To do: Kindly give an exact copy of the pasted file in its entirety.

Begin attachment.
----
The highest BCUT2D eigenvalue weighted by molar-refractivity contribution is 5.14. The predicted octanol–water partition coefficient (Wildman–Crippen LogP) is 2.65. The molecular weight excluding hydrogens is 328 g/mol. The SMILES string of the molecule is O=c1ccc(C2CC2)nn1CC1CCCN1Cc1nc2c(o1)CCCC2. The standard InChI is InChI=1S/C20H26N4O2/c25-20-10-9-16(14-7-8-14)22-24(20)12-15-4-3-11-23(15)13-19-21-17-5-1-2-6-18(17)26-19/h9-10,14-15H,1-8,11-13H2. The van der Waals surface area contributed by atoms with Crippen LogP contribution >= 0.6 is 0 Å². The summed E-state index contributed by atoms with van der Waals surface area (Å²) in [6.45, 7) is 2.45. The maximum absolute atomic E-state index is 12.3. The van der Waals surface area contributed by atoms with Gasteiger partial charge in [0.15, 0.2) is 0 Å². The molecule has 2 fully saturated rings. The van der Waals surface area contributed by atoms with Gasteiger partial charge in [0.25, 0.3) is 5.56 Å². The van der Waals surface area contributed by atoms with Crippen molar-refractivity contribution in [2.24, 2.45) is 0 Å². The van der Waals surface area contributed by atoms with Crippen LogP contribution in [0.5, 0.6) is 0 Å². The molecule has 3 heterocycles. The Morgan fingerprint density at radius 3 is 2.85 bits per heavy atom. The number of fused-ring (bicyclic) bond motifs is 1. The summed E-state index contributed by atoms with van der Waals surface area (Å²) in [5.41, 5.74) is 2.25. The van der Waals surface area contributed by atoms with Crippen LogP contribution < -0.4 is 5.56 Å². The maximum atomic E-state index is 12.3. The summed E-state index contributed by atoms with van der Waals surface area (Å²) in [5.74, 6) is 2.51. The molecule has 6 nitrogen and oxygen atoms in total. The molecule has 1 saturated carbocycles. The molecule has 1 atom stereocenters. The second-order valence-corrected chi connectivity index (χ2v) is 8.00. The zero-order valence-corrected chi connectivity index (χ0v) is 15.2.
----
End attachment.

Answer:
The highest BCUT2D eigenvalue weighted by molar-refractivity contribution is 5.14. The predicted octanol–water partition coefficient (Wildman–Crippen LogP) is 2.65. The molecular weight excluding hydrogens is 328 g/mol. The SMILES string of the molecule is O=c1ccc(C2CC2)nn1CC1CCCN1Cc1nc2c(o1)CCCC2. The standard InChI is InChI=1S/C20H26N4O2/c25-20-10-9-16(14-7-8-14)22-24(20)12-15-4-3-11-23(15)13-19-21-17-5-1-2-6-18(17)26-19/h9-10,14-15H,1-8,11-13H2. The van der Waals surface area contributed by atoms with Crippen LogP contribution >= 0.6 is 0 Å². The summed E-state index contributed by atoms with van der Waals surface area (Å²) in [6.45, 7) is 2.45. The maximum absolute atomic E-state index is 12.3. The van der Waals surface area contributed by atoms with Gasteiger partial charge in [0.15, 0.2) is 0 Å². The molecule has 2 fully saturated rings. The van der Waals surface area contributed by atoms with Gasteiger partial charge in [0.25, 0.3) is 5.56 Å². The van der Waals surface area contributed by atoms with Crippen molar-refractivity contribution in [2.24, 2.45) is 0 Å². The van der Waals surface area contributed by atoms with Crippen LogP contribution in [0.5, 0.6) is 0 Å². The molecule has 3 heterocycles. The Morgan fingerprint density at radius 3 is 2.85 bits per heavy atom. The number of fused-ring (bicyclic) bond motifs is 1. The summed E-state index contributed by atoms with van der Waals surface area (Å²) in [5.41, 5.74) is 2.25. The van der Waals surface area contributed by atoms with Crippen LogP contribution < -0.4 is 5.56 Å². The maximum atomic E-state index is 12.3. The summed E-state index contributed by atoms with van der Waals surface area (Å²) in [5.74, 6) is 2.51. The molecule has 6 nitrogen and oxygen atoms in total. The molecule has 1 saturated carbocycles. The molecule has 1 atom stereocenters. The second-order valence-corrected chi connectivity index (χ2v) is 8.00. The zero-order valence-corrected chi connectivity index (χ0v) is 15.2.